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"Joseph and the Amazing Technicolor Dreamcoat" debuts in Portland, OR

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Radio_Lady Donating Member (1000+ posts) Send PM | Profile | Ignore Mon Apr-03-06 12:41 PM
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"Joseph and the Amazing Technicolor Dreamcoat" debuts in Portland, OR
Edited on Mon Apr-03-06 12:47 PM by Radio_Lady




Ticketmaster
503-790-ARTS (2787) or
503-241-1802 (Box office) (crossposted from the DU lounge)

The touring company of "Joseph and the Amazing Technicolor Dreamcoat" pitches its brightly-colored 'tent' at the Keller Auditorium (SW Third Avenue and Clay Street) in Portland, Oregon on Tuesday, April 4 through Sunday, April 9, 2006. I'll be in the first-night audience, with other happy Dreamers, to see this much-loved Andrew Lloyd Webber-Tim Rice musical re-invented by a new cast and crew. For years, I've had the London cast audio recording of the music, as well as the sumptuous VHS with Donny Osmond -- a visual and auditory treat if there ever was one. (Our grandson here in Oregon, age 5, just loves it!)

If you're unfamiliar with the story, this irresistible musical is about the triumphs of Joseph, Israel's favorite son from the Old Testament. The musical paints a picture of betrayal and hardship, prophecy and forgiveness. However, it's hardly your grandmother's Bible storytelling. You won't be bored -- it's all done with "panache" -- a fresh, bright, and light hand. You'll see many comical as well as serious moments. The costuming is -- to say the least -- very original -- and the dancing goes way beyond the stuff you might remember from some Jewish wedding! It's the Bible story, all right, but it's told with a wink of the eye at all times.

I've been anticipating this performance for a long time, mainly because of the addition of the luscious Patrick Cassidy in the lead role. Patrick is the youngest of three sons of the wonderfully talented actress and singer Shirley Jones and her late husband, actor Jack Cassidy, who died in a tragic fire. Patrick's real-life wife, Melissa Hurley Cassidy, joins him on-stage in a key role, and Amy Adams from "American Idol" plays the role of The Narrator.

If we can trust reviewers who've already seen the production in other cities, Portland theater-goers are in for a real treat. (See review below from Salt Lake City's Deseret News.)

I'll never forget seeing Donny Osmond in the role of Joseph years ago in Boston. I took my young grandson, Michael, all dressed up in a freshly washed white shirt and his first bow tie (!) and watched him go wide-eyed as the stage lit up with all kinds of sound and color and theatrics, which included flying Donny out over the audience on a wired harness. It was just glorious! My grandson has since grown to be a young man who is interested in possibly pursuing a career in communications (maybe even acting) after he graduates high school. He has already been in one movie and has a listing in the IMDB to prove it!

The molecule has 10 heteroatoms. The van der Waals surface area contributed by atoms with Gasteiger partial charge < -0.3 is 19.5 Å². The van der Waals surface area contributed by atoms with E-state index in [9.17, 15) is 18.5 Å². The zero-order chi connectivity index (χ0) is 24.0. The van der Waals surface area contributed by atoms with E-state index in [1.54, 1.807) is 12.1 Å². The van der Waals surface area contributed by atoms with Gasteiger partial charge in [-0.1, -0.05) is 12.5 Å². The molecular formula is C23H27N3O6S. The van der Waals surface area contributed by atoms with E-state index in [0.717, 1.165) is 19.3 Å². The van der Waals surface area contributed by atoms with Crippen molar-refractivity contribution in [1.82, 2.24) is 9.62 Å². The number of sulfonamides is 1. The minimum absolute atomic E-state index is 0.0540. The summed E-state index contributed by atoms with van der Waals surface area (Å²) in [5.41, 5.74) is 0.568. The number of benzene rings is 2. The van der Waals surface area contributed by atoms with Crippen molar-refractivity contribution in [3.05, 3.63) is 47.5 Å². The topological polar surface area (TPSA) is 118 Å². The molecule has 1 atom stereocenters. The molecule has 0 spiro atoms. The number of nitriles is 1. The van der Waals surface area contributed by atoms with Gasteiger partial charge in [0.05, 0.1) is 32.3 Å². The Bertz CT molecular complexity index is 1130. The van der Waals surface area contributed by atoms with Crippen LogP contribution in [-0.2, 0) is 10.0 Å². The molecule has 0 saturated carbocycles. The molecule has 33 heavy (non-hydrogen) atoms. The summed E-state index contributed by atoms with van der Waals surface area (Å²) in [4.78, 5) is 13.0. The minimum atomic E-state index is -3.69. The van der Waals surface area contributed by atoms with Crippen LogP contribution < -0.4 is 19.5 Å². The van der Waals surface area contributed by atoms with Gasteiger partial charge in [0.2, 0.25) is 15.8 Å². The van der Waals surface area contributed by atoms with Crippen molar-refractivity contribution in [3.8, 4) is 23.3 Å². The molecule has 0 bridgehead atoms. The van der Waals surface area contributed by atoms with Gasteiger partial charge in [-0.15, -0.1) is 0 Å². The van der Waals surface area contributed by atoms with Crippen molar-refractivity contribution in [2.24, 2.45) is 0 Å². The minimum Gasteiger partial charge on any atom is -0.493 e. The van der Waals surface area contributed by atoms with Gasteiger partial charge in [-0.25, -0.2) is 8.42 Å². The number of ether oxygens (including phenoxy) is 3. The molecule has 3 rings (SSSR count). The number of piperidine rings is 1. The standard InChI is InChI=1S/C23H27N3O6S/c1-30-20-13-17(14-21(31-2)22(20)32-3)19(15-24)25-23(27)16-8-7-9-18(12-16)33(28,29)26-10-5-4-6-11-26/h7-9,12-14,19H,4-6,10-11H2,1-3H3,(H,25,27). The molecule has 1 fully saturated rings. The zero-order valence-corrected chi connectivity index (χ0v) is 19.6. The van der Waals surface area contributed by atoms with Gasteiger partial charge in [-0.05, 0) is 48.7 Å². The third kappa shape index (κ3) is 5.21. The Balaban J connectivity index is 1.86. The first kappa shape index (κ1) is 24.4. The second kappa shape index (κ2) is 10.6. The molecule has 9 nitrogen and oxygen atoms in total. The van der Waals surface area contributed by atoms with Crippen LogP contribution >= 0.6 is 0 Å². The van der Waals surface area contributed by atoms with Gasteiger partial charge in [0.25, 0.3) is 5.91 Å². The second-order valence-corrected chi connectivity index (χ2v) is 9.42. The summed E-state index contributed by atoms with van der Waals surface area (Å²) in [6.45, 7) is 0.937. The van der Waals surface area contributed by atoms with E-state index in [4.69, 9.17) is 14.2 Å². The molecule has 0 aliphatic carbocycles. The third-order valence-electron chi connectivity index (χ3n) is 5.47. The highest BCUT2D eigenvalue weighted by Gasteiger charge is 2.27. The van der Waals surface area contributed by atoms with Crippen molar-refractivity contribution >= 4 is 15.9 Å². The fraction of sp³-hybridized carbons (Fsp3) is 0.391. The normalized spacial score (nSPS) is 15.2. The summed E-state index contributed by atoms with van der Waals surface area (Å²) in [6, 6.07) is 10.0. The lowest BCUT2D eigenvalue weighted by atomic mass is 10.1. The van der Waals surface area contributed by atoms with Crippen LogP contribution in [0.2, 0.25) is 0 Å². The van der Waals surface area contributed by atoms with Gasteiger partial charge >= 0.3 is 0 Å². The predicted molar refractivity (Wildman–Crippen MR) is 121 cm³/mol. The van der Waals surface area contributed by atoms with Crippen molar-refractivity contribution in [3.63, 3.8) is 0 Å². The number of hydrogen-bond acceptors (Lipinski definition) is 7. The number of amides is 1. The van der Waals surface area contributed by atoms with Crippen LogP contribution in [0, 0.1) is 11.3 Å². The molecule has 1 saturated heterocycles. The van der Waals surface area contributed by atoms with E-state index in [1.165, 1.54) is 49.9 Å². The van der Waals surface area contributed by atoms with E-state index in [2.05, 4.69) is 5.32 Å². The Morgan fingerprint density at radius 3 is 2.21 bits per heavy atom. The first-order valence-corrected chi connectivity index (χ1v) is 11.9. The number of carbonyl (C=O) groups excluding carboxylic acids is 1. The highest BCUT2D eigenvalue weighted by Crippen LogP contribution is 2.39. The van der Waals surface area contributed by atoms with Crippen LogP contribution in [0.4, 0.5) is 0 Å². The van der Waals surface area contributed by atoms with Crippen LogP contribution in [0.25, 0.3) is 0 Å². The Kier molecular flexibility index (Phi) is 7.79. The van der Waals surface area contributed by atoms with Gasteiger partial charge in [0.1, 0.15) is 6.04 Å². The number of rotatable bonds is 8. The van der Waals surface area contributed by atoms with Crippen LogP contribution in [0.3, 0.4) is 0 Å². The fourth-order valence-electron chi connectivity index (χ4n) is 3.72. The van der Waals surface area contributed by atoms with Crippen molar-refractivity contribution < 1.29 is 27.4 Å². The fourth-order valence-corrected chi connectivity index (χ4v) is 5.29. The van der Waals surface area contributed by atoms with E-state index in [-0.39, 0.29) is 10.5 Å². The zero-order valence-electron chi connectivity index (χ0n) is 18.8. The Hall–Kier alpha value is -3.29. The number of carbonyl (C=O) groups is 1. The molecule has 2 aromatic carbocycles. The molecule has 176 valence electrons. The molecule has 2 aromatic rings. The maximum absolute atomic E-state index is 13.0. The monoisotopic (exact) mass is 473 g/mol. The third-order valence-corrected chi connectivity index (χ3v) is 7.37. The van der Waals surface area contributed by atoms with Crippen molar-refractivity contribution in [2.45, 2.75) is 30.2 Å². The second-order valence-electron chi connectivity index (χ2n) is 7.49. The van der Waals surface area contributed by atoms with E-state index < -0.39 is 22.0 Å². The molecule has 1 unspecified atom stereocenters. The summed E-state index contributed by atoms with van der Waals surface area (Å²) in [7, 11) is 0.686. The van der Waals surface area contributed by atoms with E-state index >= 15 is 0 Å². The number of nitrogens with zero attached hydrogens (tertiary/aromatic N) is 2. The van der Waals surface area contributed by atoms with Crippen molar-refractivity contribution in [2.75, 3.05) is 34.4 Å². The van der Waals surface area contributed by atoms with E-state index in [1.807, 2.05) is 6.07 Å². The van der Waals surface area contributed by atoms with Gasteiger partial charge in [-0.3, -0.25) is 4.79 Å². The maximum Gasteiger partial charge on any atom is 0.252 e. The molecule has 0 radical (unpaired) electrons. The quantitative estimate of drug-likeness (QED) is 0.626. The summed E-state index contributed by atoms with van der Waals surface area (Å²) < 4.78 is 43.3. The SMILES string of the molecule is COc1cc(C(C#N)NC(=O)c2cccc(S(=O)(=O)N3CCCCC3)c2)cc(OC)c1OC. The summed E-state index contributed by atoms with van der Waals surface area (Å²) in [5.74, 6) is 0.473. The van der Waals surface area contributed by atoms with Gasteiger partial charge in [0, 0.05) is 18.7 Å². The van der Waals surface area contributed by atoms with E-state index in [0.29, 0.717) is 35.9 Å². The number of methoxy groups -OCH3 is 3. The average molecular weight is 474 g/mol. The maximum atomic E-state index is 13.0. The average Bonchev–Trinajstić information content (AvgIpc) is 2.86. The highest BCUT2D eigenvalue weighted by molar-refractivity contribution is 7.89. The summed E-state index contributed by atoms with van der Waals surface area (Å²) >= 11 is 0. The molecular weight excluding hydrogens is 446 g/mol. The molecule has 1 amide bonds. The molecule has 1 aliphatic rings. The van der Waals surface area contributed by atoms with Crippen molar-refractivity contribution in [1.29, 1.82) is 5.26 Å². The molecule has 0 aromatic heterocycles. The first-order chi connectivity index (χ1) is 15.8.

Back with my review after opening night --

In peace, Radio_Lady

********************************************

FROM http://deseretnews.com/dn/view/0,1249,635193670,00.html

Cassidy takes 'Joseph' on beyond Donny (03/23/06)

By Ivan M. Lincoln
Deseret Morning News (Salt Lake City, Utah)
"JOSEPH AND THE AMAZING TECHNICOLOR DREAMCOAT," through Sunday. Running time: two hours (one intermission).

Maybe you can't reinvent the wheel, but directors and choreographers are continually finding new ways to reinvent "Joseph and the Amazing Technicolor Dreamcoat." I may get a few irate e-mails about this but in this neck of the woods, it's unfair to label "Joseph" as purely Donny Osmond's show. Osmond did a great job with it, but there comes a time to move on, and now Patrick Cassidy has (for the second time) tackled the role.

With choreography that is packed with high-velocity energy and a look that captures a bright, Vegas-style glitz, this "Joseph" doesn't have to take a back seat to any of its predecessors. Cassidy slides effortlessly into the title role, with his well-honed tenor voice and his affable style. He also infuses his show-stopping ballad, "Close Every Door," with a feeling of loneliness.

Amy Adams, best known as an "American Idol" finalist, is making her nationwide stage debut as the Narrator a key role similar in some respects to Ringling Bros.' singing ringmaster. She has her own fair share of solos, plus she gets right into the middle of most of the ensemble bits, too, as she shepherds other performers (including Salt Lake City's own International Children's Choir) around the stage.

The large touring cast has several other standouts as well, including Melissa Hurley Cassidy (yes Patrick's wife) as the seductive and sensuous Mrs. Potiphar, Todd DuBail as the swivel-hipped Pharaoh, Nicholas F. Saverine as both Jacob and Potiphar, Craig Cady as the Butler and Tony Gonzales, pinch-hitting on opening night as the Baker. Nicely showcased in a couple of the songs were Ken Nelson as Reuben, singing "One More Angel in Heaven"; Matthew LaBanca as Simeon, lamenting "Those Canaan Days" and Terrence McKinnley Clowe as Judah, leading the ensemble through the "Benjamin Calypso."

"Joseph" is a musical that never takes itself too seriously, and you can instantly tell you're in for some fun when the curtain raises on what looks like a fanciful circus tent with Jacob & Sons inscribed along the top and "Shepherds Extraordinaire" chiseled along the bottom.

Director Dallett Norris stays true to the original concept of the show, while freshening it up for a new generation. Choreographer Arlene Phillips, assisted by Louanne Madorma-Williams, keeps things moving without any let-up.
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